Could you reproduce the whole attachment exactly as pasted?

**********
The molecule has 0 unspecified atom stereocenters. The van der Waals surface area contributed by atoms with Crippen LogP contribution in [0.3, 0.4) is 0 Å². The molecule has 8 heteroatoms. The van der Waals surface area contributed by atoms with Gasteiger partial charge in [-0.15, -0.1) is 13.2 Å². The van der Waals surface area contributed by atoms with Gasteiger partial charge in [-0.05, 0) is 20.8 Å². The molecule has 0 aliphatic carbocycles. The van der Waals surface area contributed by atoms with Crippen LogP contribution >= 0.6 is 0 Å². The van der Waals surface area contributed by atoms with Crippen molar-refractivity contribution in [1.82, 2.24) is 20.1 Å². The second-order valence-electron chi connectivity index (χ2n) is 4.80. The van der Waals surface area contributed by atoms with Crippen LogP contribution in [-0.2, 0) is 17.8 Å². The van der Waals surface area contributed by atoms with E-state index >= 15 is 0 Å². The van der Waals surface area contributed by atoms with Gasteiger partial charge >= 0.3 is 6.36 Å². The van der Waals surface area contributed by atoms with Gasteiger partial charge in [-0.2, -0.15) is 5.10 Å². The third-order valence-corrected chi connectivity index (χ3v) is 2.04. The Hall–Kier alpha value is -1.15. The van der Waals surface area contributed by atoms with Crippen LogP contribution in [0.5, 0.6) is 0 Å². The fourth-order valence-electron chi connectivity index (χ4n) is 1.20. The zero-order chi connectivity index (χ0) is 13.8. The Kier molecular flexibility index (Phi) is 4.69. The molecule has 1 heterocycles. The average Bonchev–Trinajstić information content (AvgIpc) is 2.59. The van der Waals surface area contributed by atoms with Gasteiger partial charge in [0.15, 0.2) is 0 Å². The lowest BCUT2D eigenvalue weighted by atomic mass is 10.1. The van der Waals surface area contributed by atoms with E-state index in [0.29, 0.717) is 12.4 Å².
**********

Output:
The molecule has 0 unspecified atom stereocenters. The van der Waals surface area contributed by atoms with Crippen LogP contribution in [0.3, 0.4) is 0 Å². The molecule has 8 heteroatoms. The van der Waals surface area contributed by atoms with Gasteiger partial charge in [-0.15, -0.1) is 13.2 Å². The van der Waals surface area contributed by atoms with Gasteiger partial charge in [-0.05, 0) is 20.8 Å². The molecule has 0 aliphatic carbocycles. The van der Waals surface area contributed by atoms with Crippen LogP contribution >= 0.6 is 0 Å². The van der Waals surface area contributed by atoms with Crippen molar-refractivity contribution in [1.82, 2.24) is 20.1 Å². The second-order valence-electron chi connectivity index (χ2n) is 4.80. The van der Waals surface area contributed by atoms with Crippen LogP contribution in [-0.2, 0) is 17.8 Å². The van der Waals surface area contributed by atoms with E-state index >= 15 is 0 Å². The van der Waals surface area contributed by atoms with Gasteiger partial charge >= 0.3 is 6.36 Å². The van der Waals surface area contributed by atoms with Gasteiger partial charge in [-0.2, -0.15) is 5.10 Å². The third-order valence-corrected chi connectivity index (χ3v) is 2.04. The Hall–Kier alpha value is -1.15. The van der Waals surface area contributed by atoms with Crippen LogP contribution in [0.5, 0.6) is 0 Å². The fourth-order valence-electron chi connectivity index (χ4n) is 1.20. The zero-order chi connectivity index (χ0) is 13.8. The Kier molecular flexibility index (Phi) is 4.69. The molecule has 1 heterocycles. The average Bonchev–Trinajstić information content (AvgIpc) is 2.59. The van der Waals surface area contributed by atoms with Gasteiger partial charge in [0.15, 0.2) is 0 Å². The lowest BCUT2D eigenvalue weighted by atomic mass is 10.1. The van der Waals surface area contributed by atoms with E-state index in [0.29, 0.717) is 12.4 Å².